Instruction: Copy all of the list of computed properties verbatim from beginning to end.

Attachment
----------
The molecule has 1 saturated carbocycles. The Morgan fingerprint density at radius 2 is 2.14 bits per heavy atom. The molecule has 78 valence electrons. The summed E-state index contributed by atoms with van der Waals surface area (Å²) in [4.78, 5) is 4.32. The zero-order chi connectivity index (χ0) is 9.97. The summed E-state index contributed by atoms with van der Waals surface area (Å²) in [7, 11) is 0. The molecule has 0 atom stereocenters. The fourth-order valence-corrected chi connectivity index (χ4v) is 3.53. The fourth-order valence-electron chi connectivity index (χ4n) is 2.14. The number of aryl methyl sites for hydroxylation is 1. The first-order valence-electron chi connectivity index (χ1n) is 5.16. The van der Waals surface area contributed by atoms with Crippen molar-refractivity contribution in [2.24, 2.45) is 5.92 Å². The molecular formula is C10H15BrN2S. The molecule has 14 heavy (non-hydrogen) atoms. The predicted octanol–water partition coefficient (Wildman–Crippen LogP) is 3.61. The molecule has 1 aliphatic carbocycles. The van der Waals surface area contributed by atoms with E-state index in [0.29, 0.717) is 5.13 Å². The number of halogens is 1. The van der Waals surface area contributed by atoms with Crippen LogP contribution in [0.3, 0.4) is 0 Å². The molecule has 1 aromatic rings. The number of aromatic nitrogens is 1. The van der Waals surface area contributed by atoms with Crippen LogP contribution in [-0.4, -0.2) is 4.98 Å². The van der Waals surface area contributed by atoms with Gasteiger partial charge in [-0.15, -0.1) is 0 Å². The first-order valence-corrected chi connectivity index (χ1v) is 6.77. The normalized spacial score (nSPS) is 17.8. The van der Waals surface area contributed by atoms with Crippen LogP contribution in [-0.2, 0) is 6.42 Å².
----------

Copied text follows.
The molecule has 1 saturated carbocycles. The Morgan fingerprint density at radius 2 is 2.14 bits per heavy atom. The molecule has 78 valence electrons. The summed E-state index contributed by atoms with van der Waals surface area (Å²) in [4.78, 5) is 4.32. The zero-order chi connectivity index (χ0) is 9.97. The summed E-state index contributed by atoms with van der Waals surface area (Å²) in [7, 11) is 0. The molecule has 0 atom stereocenters. The fourth-order valence-corrected chi connectivity index (χ4v) is 3.53. The fourth-order valence-electron chi connectivity index (χ4n) is 2.14. The number of aryl methyl sites for hydroxylation is 1. The first-order valence-electron chi connectivity index (χ1n) is 5.16. The van der Waals surface area contributed by atoms with Crippen molar-refractivity contribution in [2.24, 2.45) is 5.92 Å². The molecular formula is C10H15BrN2S. The molecule has 14 heavy (non-hydrogen) atoms. The predicted octanol–water partition coefficient (Wildman–Crippen LogP) is 3.61. The molecule has 1 aliphatic carbocycles. The van der Waals surface area contributed by atoms with E-state index in [0.29, 0.717) is 5.13 Å². The number of halogens is 1. The van der Waals surface area contributed by atoms with Crippen LogP contribution in [0.3, 0.4) is 0 Å². The molecule has 1 aromatic rings. The number of aromatic nitrogens is 1. The van der Waals surface area contributed by atoms with Crippen LogP contribution in [-0.4, -0.2) is 4.98 Å². The van der Waals surface area contributed by atoms with Gasteiger partial charge in [-0.15, -0.1) is 0 Å². The first-order valence-corrected chi connectivity index (χ1v) is 6.77. The normalized spacial score (nSPS) is 17.8. The van der Waals surface area contributed by atoms with Crippen LogP contribution in [-0.2, 0) is 6.42 Å².